Novel Genetic Priority Score Unveiled to Enhance Target Prioritization in Drug Development
Innovative approach integrates genetic data to identify drug targets with high potential for clinical trial success
NEW YORK, Jan. 3, 2024 Driven by the need for a better way to prioritize targets for drug development, the Icahn School of Medicine at Mount Sinai has led the development of a novel "genetic priority score" (GPS) that will integrate various types of human genetic data into a single easy-to-interpret score.
The findings were described in the January 3 online issue of Nature Genetics [DOI: 10.1038/s41588-023-01609-2].
Studies have shown that drugs have an increased likelihood of success in clinical trials when the genes they target have been demonstrated to have genetic support. The new tool integrates multiple lines of genetic evidence to prioritize these drug targets.
The score measures the general ability of a gene to be targeted by drugs; genes with a high score in the new tool are more likely to succeed as a drug target. The score identifies both known drug gene targets as well as potential novel therapeutic targets.
"We built a genetic priority score that was inspired by the realization that diverse human genetic data provides insights into drug targets, yet there was an absence of a cohesive strategy for integrating these various data types into an easily interpretable score. So we developed a computational score to prioritize drug targets for enhanced drug discovery," says Ron Do, PhD, senior study author and the Charles Bronfman Professor in Personalized Medicine at Icahn Mount Sinai. "Remarkably, several genes with high GPS were already known to be targeted by approved drugs, providing validation for the new tool."
The GPS, with its potential to streamline target prioritization, is positioned to have a significant impact on drug development. It offers a valuable resource for researchers seeking to optimize the selection of drug gene targets for enhanced efficiency in the drug development process, say the investigators.
"The rising cost of developing therapeutics, in the billions, is primarily due to high clinical trial failures, underscoring inefficiencies in drug development pipelines. Improving early-stage target prioritization is critical. Studies consistently show that drug indications with human genetic support are more likely to succeed in trials and gain approval," says study first author Áine Duffy, a PhD candidate in the lab of Dr. Do.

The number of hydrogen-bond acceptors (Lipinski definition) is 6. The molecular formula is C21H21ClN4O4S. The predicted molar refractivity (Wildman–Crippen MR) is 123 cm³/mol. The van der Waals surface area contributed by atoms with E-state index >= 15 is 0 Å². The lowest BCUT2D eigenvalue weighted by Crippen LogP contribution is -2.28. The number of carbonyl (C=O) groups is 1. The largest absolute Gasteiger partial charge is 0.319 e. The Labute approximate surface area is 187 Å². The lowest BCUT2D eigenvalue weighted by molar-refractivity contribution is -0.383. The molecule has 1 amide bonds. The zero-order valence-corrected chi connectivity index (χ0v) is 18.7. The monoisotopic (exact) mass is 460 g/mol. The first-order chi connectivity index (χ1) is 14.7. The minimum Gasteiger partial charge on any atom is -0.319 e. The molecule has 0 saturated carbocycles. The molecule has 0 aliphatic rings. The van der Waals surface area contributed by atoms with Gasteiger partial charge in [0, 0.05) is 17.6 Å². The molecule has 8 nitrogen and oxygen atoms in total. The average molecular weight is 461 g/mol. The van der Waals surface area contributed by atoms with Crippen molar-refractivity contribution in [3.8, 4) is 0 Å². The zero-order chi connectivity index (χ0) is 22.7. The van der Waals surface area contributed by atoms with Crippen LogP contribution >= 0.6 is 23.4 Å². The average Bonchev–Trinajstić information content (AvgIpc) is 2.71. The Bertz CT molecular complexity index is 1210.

The researchers are encouraged by the developments but emphasize this represents only a first step for prioritization and the need for careful follow-up and further investigation of gene targets with high scores. Next, the investigators plan to refine the model by incorporating additional genetic features and evaluating more sophisticated algorithms for constructing the GPS.
The paper is titled "Development of a human genetics-guided priority score for 19,365 genes and 399 drug indications." Please see [DOI:10.1038/s41588-023-01609-2] to view competing interests.
The remaining authors, all with Icahn Mount Sinai except where indicated, are Ben Omega Petrazzini (Associate Bioinformatician); David Stein (PhD candidate); Joshua K. Park (MD/PhD candidate); Iain S. Forrest, PhD (and MD candidate); Kyle Gibson (MD candidate); Ha My Vy, PhD; Robert Chen Park (MD/PhD candidate); Carla Márquez-Luna, PhD; Matthew Mort, PhD (Cardiff University, UK); Marie Verbanck, PhD (Université Paris Cité and Icahn Mount Sinai); Avner Schlessinger, PhD; Yuval Itan, PhD; David N. Cooper, PhD (Cardiff University, UK), Ghislain Rocheleau, PhD; and Daniel M. Jordan, PhD.
The study was funded by the following: the NIH T32 Postdoctoral Research Award (5T32HL00782424); the National Institute of General Medical Sciences of the NIH (R35-GM124836); the National Heart, Lung and Blood Institute of the NIH (R01-HL139865) and (R01-HL155915); the French National Research Agency (ANR) (ANR-21-CE45-0023-01); the Leducq Foundation (21CVD01); The Charles Bronfman Institute for Personalized Medicine, Icahn School of Medicine at Mount Sinai; and the Helmsley Foundation Award (2209-05535).
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